Philosophy and Science 2: Singularities

Following on from my previous post about science and philosophy, in this post I introduce the mathematical concept of a singularity as it relates to science and philosophy.  You can read my earlier post here: Philosophy and Science.

What is a singularity?

In mathematics, a singularity is a point within a function for which its value is undefined.  You can read a further discussion of mathematical singularities on Wikipedia here

In the abstract sense, there is not much more to say about a singularity, but when considered in relation to time things are more interesting…

Singularities involving time

The following graph is intended to be illustrative only:

Graph of a time-based singularity (illustrative)

Graph of a time-based singularity (illustrative)


The function f(t) merely represents the state of whatever is being examined, whether an individual experiment or the entire universe!  At the time T, the value of the function is undefined (represented in this case by positive infinity).

With a time-based function, there is a unique perspective in that we exist at a point on the time-line as well.  All our observations are made at a relatively small number of discrete moments along that time-line, although we also make use of records (to tell us of previous observations) and extrapolation to hypothesise about what might have occurred previously (and what might occur in the future).

Now, if we suppose that a singularity exists along our timeline at a previous but unknown time T, then we have to include a consideration of singularities in those hypotheses.

The significance of a singularity is that the value of the function is undefined.  That means we know absolutely nothing (not just nearly nothing) about the state of whatever it is that we are observing at that time.  Worse, extrapolation is based on the theory of a continuous function and so it is impossible to use extrapolation to tell us anything about what occurred before the singularity.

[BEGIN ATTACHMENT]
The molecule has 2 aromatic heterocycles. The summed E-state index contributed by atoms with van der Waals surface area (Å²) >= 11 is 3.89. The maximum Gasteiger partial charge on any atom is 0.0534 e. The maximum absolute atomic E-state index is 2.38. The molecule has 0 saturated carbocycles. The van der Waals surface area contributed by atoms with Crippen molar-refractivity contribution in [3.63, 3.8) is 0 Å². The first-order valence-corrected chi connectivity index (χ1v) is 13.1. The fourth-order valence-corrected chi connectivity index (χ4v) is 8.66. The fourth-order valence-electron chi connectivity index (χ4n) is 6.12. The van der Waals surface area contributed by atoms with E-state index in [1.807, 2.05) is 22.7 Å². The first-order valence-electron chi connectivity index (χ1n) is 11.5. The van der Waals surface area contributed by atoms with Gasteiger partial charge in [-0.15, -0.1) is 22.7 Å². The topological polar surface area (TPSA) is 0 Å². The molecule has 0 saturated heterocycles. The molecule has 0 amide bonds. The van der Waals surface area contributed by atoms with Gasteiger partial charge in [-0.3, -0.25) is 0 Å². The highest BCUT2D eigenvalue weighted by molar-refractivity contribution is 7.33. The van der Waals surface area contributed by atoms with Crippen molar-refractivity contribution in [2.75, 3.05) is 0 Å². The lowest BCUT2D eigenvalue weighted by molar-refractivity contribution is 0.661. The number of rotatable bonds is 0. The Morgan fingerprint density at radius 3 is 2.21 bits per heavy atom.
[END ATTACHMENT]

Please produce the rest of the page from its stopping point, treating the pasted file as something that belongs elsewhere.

In other words, extrapolation (and historical observations) can only tell us about the state of something since the most recent singularity.

Common singularities involving time

This discussion would be entirely inconsequential if it was not for the fact that discussions involving singularities are common, whether or not people are aware of it.  Common singularities include:

  • The big bang
  • The big crunch (one possible outcome in the big bang theories)
  • Creation

However, it is important to consider singularities in other scenarios too, because much of science is based on the presumption of the lack of a singularity.  If a singularity were to occur (and it only has to be a singularity with respect to the phenomena being observed) then extrapolation would be meaningless.  So, any theory that involves significant extrapolation is wholly dependent on a presumption of a lack of a singularity.  Because this presumption is not based on a testable hypothesis, the theory is dependent to a large degree on an unproven belief.  Whether that belief is reasonable is a matter for the reader :)

One passing thought for those who want to take this to its logical conclusion… There is no way of proving that a moment ago you existed, because the theory of Creation is not unreasonable in itself (whether you accept it or believe it is an entirely separate matter).  If you assume Creation then it is perfectly plausible that you were created already in the process of reading this article, and because Creation is a singularity you cannot utilise extrapolation to tell you otherwise!  I recommend that you do not let this worry you too much, though :)  It is only a theory, like any other.


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